Westmacott's works are generally neo-classical in style, which he sometimes carried to an extreme. His Achilles and memorials to George III are only variations of esteemed Graeco-Roman sculptures. The Achilles unintentionally became his most sensational monument because the idealized nude male figure was commissioned with funds from British women and because some mistakenly believed it portrayed Wellington himself. In his monuments he sometimes tempered his classicizing inclinations with lifelike portraits and contemporary dress. Many of the figures he made for the galleries of private collectors were initially inspired by antique works but overlaid by rococo sentiment or influenced by Canova, notably the Cupid (1823) and Psyche (1822, both Woburn Abbey, Bedfordshire) he made for John Russell, the sixth duke of Bedford, and Cupid Made Prisoner (1827, Petworth House, Sussex) for George O'Brien Wyndham, the third earl of Egremont. Westmacott received an unprecedented £1050 for Psyche, a sum which put him on a par with Canova, who was then considered the greatest sculptor of the day. He departed from classical sources in the series of eight Maltese stone figures (c.1813–18) for the staircase of Ashridge Park, Hertfordshire, which represent the medieval founders and benefactors of a monastery formerly on that site.
Of the 240 marble tomb memorials attributed to Westmacott at least sixty are plain, inscribed, or simply decorated tablets which were largely, if not entirely, executed by studio assistants. Some of his church monuments are among his greatest works. The relief erected to the Hon. John Yorke (c.1801, Wimpole, Cambridgeshire) characterizes his early, short-lived austere style which reflects the impact of John Flaxman's sculpture. Abstract tendencies soften in his mature funerary sculpture. The monument to John William Egerton, the seventh earl of Bridgewater (1825, Little Gaddesden, Hertfordshire) suggests the tender intimacy of Italian Renaissance groups of the Holy Family. Sensual female figures appear in several of his tomb sculptures, notably the graceful entwined angels in the monument to Mrs Elizabeth Eardley-Wilmot (c.1818, Berkswell, Warwickshire) and the charming peasant girl from the monument to Lord and Lady Penryhn (1819, Llandygái, Caernarvonshire). The girl is depicted with a figure of a quarryman, both intended to symbolize the deceased couples' agricultural and industrial improvements on their estate. The monument to Mrs Elizabeth Warren (1824, Westminster Abbey, London) commemorates the wife of the bishop of Bangor as a benefactor of migrant workers. Westmacott portrayed a pathetic group of a destitute young mother and her infant which captivated the public when it was exhibited at the Royal Academy in 1822 under the title The Houseless Traveller. The exhibited version was purchased by the marquess of Lansdowne (Bowood, Wiltshire) and the sentimental image was immortalized in poetry, engravings, and Parian ware reproductions. He later created a companion piece for it, Madonna and Child (exh. RA, 1825; church of the Transfiguration, New York city), popularly known as ‘The Happy Mother’, which did not achieve as much popularity.
Throughout his career Westmacott remained a highly respected member of the British art establishment. He was elected to the Society of Antiquaries in 1811 and the Society of Dilettanti in 1817. In 1816 he was one of the experts who testified before the House of Commons in favour of the purchase of the Elgin marbles. From that time on he served as an unofficial adviser to the British Museum and helped in the display of antiquities, and even recommended purchases. He received the honorary degree of DCL from the University of Oxford on 15 June 1836 and was knighted by Queen Victoria on 19 July 1837. He exhibited at the Royal Academy for the last time in 1839, at the age of sixty-four. His son Richard appears to have taken over his business after that time, but he remained active until shortly before his death. In 1843 he served as one of the judges for the parliament fresco competition and supervised the erection of Nelson's monument in Trafalgar Square in London, and two years later he reported to the government on the condition of the royal tombs in Canterbury Cathedral. He acted as commissioner for the Great Exhibition of 1851, and in 1855 served on the committee for English sculpture at the Universal Exhibition in Paris, where he exhibited The Houseless Traveller and Lady Susan Murray (‘Sleeping Infant’, 1839, Scone Palace, Perthshire). His last documented work, the pediment group for the British Museum, The Progress of Civilization, was installed in 1851. After a brief illness Westmacott died peacefully at his home at 14 South Audley Street, London, on 1 September 1856. He was buried in the churchyard at Chastleton, Oxfordshire, where his son Horatio was rector.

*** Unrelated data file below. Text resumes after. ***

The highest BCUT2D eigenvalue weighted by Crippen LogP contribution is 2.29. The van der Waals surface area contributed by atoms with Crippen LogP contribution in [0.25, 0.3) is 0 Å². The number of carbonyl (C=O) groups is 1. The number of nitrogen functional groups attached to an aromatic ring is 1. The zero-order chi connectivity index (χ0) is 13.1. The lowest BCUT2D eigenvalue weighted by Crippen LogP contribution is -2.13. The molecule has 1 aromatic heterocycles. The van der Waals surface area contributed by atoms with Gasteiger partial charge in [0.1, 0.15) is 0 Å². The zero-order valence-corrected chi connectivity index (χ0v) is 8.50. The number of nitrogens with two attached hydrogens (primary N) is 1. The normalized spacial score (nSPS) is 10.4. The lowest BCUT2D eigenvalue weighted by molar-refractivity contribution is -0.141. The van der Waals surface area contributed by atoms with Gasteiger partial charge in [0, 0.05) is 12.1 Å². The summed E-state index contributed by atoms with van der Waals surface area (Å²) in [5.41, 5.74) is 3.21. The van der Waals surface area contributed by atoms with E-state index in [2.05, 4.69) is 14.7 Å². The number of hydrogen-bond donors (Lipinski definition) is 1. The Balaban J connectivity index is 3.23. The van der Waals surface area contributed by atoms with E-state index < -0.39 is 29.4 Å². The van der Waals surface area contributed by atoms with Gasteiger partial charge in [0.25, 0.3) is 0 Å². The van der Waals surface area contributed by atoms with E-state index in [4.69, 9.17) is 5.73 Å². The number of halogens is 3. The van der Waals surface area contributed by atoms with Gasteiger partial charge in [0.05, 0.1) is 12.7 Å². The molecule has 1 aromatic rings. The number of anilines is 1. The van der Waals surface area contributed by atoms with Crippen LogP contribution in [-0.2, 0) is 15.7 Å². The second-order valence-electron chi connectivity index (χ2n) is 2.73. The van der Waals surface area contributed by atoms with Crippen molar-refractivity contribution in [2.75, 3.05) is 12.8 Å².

Few details of Westmacott's character and private life are known, in the absence of most of his personal correspondence, contemporary accounts provide only brief glimpses of him. When he applied for family arms in 1829, one of the king of arms is said to have declared, ‘You are an industrious fellow—I'll give you a bee’ (Diary, ed. Pope, 5.390). His arms do in fact feature four bees, appropriate symbols for this vigorous, prolific artist. The diarist Caroline Fox, who visited him in his studio in 1842, described the 67-year-old artist as ‘a man of extreme energy and openness of countenance, real enthusiasm for his art, and earnest to direct its aim as high as heaven’ (Memories, ed. Pym, 2.390). He was a popular member of the Royal Academy and often socialized with other artists, notably Joseph Farington, who mentions him in his Diary on several occasions. Westmacott was on friendly terms with most of his aristocratic patrons. His name appears many times in the ‘Dinner Books’ of Henry Vassal Fox, third Baron Holland, and his wife, Lady Elizabeth Holland. His association with this couple, as well as with Thomas Coke of Norfolk, first earl of Leicester, suggests that he was a whig, as do some of his commissions for John Russell, the sixth duke of Bedford, notably the relief The Progress of Mankind (c.1818) on the temple of liberty at Woburn Abbey. Very little is known about Westmacott's family life, or his children other than his son Richard. His unmarried eldest daughters, Dorothy (b. 1800) and Eliza (b. 1802), cared for him after his wife's death in 1834.
Richard Westmacott's younger brother Thomas Westmacott (1776–1798), architect, was born in Grosvenor Square, Westminster, London. He was a pupil of James Wyatt and exhibited four architectural designs at the Royal Academy between 1796 and 1798. He died on 3 December 1798, only three weeks after he had received the silver medal for architecture.
Marie Busco DNB